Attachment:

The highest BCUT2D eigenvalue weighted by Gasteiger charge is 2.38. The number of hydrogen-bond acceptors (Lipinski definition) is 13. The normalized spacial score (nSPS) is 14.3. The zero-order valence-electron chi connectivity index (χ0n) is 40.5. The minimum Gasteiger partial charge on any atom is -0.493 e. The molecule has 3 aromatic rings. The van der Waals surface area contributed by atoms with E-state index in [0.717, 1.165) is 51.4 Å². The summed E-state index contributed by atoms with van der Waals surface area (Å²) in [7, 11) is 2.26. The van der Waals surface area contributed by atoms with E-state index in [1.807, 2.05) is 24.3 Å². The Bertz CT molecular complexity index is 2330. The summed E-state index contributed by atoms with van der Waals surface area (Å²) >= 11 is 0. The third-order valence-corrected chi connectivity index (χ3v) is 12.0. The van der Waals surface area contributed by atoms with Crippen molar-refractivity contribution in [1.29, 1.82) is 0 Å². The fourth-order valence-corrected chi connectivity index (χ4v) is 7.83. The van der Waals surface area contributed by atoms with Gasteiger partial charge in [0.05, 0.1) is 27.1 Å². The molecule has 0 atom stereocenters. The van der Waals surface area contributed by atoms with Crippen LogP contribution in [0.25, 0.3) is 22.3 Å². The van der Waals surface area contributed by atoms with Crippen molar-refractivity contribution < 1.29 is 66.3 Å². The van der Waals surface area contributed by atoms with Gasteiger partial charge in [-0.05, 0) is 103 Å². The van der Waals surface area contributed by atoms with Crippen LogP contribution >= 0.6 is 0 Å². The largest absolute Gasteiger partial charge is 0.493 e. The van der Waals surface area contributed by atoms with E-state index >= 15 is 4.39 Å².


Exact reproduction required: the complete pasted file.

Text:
The highest BCUT2D eigenvalue weighted by Gasteiger charge is 2.38. The number of hydrogen-bond acceptors (Lipinski definition) is 13. The normalized spacial score (nSPS) is 14.3. The zero-order valence-electron chi connectivity index (χ0n) is 40.5. The minimum Gasteiger partial charge on any atom is -0.493 e. The molecule has 3 aromatic rings. The van der Waals surface area contributed by atoms with E-state index in [0.717, 1.165) is 51.4 Å². The summed E-state index contributed by atoms with van der Waals surface area (Å²) in [7, 11) is 2.26. The van der Waals surface area contributed by atoms with E-state index in [1.807, 2.05) is 24.3 Å². The Bertz CT molecular complexity index is 2330. The summed E-state index contributed by atoms with van der Waals surface area (Å²) >= 11 is 0. The third-order valence-corrected chi connectivity index (χ3v) is 12.0. The van der Waals surface area contributed by atoms with Crippen molar-refractivity contribution in [1.29, 1.82) is 0 Å². The fourth-order valence-corrected chi connectivity index (χ4v) is 7.83. The van der Waals surface area contributed by atoms with Gasteiger partial charge in [0.05, 0.1) is 27.1 Å². The molecule has 0 atom stereocenters. The van der Waals surface area contributed by atoms with Crippen LogP contribution in [0.25, 0.3) is 22.3 Å². The van der Waals surface area contributed by atoms with Crippen molar-refractivity contribution < 1.29 is 66.3 Å². The van der Waals surface area contributed by atoms with Gasteiger partial charge in [-0.05, 0) is 103 Å². The van der Waals surface area contributed by atoms with Crippen LogP contribution >= 0.6 is 0 Å². The largest absolute Gasteiger partial charge is 0.493 e. The van der Waals surface area contributed by atoms with E-state index >= 15 is 4.39 Å².